1.06.2017

Frustrated Albertans Step Up

As some of you know, my active experience in the political world stretches back to the 1970’s.  I have volunteered and managed numerous campaigns, been a member of a constituency Board of Directors, have written/co-written policy, and so on.

A journey which began around the age of five when I had the opportunity to sit in Premier Peter Lougheed’s chair in his Legislature office (most little kids wouldn’t dig that) and continues today through social media and beyond.

So, while I am admittedly not the most experienced and knowledgeable political expert in the province, I have had a certain level of exposure to that world.

The point being, I and many others can see the current political environment in Alberta for what it is.

We have an ideologically-based and severely inexperienced (and perhaps fatally lacking in knowledge) party which accidentally attained the rank of government solely as a result of a ‘protest vote’, and two primary challenger parties in opposition which are dealing with their own internal issues.
 
 Notley at an anti-oil protest.
 Don't worry, Alberta. She's
 got your back 
It’s not a good time to be an Albertan.

Operating unfettered due to a lack of cohesive opposition, the ruling far-left New Democrats have already launched their program of injecting damaging progressive policies into the mix. 

It isn’t the only one, of course, but the province’s Carbon levy (progspeak for ‘tax’) is the main issue of discussion in the Legislature and around dinner tables.  While those for and against circle each other spewing endless narratives, perhaps the most important point of the CT is missed:

Unlike the carbon tax policy in British Columbia (where emissions have actually risen), Alberta’s is not ‘revenue-neutral’.  It will do nothing to quell the perceived damage occurring to our environment. It will not save one duck; it will not save one asthmatic.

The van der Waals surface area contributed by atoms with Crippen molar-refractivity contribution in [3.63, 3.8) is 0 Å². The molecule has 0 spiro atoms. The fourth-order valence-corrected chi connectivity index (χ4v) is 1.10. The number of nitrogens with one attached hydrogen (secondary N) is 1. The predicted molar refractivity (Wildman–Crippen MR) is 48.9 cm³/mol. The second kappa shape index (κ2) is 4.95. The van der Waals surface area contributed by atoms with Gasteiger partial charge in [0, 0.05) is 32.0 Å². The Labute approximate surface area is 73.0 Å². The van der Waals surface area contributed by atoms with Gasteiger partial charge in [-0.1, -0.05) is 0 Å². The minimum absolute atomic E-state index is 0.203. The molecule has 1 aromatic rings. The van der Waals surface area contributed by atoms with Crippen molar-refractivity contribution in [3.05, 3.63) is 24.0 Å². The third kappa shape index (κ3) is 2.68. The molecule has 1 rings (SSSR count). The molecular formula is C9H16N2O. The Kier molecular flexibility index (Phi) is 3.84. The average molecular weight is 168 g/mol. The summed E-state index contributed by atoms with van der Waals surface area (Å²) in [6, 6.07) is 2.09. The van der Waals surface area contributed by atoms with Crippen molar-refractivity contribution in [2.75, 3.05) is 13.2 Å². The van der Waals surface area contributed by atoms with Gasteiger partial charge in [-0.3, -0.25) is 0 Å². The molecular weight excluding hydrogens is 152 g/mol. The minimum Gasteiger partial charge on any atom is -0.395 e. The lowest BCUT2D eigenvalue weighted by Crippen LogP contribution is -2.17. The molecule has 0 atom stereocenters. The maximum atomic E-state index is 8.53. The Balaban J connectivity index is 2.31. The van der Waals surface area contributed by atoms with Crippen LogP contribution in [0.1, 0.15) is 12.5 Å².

The so-called ‘rebate’ structure makes the true intent of Rachel Notley’s carbon tax glaringly evident: it is government-enforced wealth distribution, nothing else.

It’s right out of the Progressive Playbook.

And as this assault on Alberta continues, where is the opposition?  The Wildrose seems steady and strong, yet spend media exposure on issues like removing an MLA for his choice of words.  The Progressive Conservatives, meanwhile, are in the midst of a leadership contest which has seen contenders attack each other more than they attack the New Democrats.

A growing number of Albertans – myself included – are quickly growing tired of dealing with the negative effects of having radicals running the show, while our only true options to bring the nightmare to an end, the Wildrose and PC parties, work to get their own houses in order.

I understand the need for procedure.  I know some things must be done in the interests of accountability and fairness.  But the frustration is growing with each round of lay-offs.  It grows with every higher grocery bill.  It builds every time we hear of more Albertans losing their jobs and are forced to choose between food and rent.

What ever the PCs and Wildrose decide – new leaders, reunification, whatever – they need to get it done.  Albertans, tired of waiting for those we elected to act on our behalf, have bypassed their elected representatives and have been asking policy-based questions directly of the government. 

The responses have gone viral.

A solid elected opposition would perhaps have more success, no?  

Get it done. 



No comments:

His Name Was Steven